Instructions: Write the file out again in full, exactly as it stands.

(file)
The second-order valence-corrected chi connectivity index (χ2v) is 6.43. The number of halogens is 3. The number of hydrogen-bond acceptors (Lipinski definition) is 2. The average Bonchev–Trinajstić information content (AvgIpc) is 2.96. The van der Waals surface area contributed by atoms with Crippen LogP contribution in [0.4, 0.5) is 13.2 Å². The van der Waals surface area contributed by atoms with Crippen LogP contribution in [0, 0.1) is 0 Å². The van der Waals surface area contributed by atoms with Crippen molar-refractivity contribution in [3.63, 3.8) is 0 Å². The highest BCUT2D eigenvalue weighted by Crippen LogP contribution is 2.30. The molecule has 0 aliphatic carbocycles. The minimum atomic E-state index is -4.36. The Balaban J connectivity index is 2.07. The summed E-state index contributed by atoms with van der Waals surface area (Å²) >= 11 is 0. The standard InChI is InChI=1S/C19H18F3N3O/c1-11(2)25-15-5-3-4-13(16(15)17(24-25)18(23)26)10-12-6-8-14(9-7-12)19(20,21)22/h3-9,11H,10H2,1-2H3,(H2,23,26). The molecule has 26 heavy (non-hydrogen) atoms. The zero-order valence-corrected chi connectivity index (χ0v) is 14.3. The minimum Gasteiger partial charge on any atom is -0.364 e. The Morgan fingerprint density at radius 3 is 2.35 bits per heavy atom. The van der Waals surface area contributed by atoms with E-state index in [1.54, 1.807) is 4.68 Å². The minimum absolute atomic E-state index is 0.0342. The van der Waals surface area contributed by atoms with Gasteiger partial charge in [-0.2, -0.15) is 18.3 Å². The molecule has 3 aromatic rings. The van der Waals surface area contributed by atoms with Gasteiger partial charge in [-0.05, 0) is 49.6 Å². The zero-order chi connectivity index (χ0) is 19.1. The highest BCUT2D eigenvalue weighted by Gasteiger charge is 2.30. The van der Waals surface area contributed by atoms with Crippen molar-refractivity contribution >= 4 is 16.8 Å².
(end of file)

The second-order valence-corrected chi connectivity index (χ2v) is 6.43. The number of halogens is 3. The number of hydrogen-bond acceptors (Lipinski definition) is 2. The average Bonchev–Trinajstić information content (AvgIpc) is 2.96. The van der Waals surface area contributed by atoms with Crippen LogP contribution in [0.4, 0.5) is 13.2 Å². The van der Waals surface area contributed by atoms with Crippen LogP contribution in [0, 0.1) is 0 Å². The van der Waals surface area contributed by atoms with Crippen molar-refractivity contribution in [3.63, 3.8) is 0 Å². The highest BCUT2D eigenvalue weighted by Crippen LogP contribution is 2.30. The molecule has 0 aliphatic carbocycles. The minimum atomic E-state index is -4.36. The Balaban J connectivity index is 2.07. The summed E-state index contributed by atoms with van der Waals surface area (Å²) >= 11 is 0. The standard InChI is InChI=1S/C19H18F3N3O/c1-11(2)25-15-5-3-4-13(16(15)17(24-25)18(23)26)10-12-6-8-14(9-7-12)19(20,21)22/h3-9,11H,10H2,1-2H3,(H2,23,26). The molecule has 26 heavy (non-hydrogen) atoms. The zero-order valence-corrected chi connectivity index (χ0v) is 14.3. The minimum Gasteiger partial charge on any atom is -0.364 e. The Morgan fingerprint density at radius 3 is 2.35 bits per heavy atom. The van der Waals surface area contributed by atoms with E-state index in [1.54, 1.807) is 4.68 Å². The minimum absolute atomic E-state index is 0.0342. The van der Waals surface area contributed by atoms with Gasteiger partial charge in [-0.2, -0.15) is 18.3 Å². The molecule has 3 aromatic rings. The van der Waals surface area contributed by atoms with Gasteiger partial charge in [-0.05, 0) is 49.6 Å². The zero-order chi connectivity index (χ0) is 19.1. The highest BCUT2D eigenvalue weighted by Gasteiger charge is 2.30. The van der Waals surface area contributed by atoms with Crippen molar-refractivity contribution >= 4 is 16.8 Å².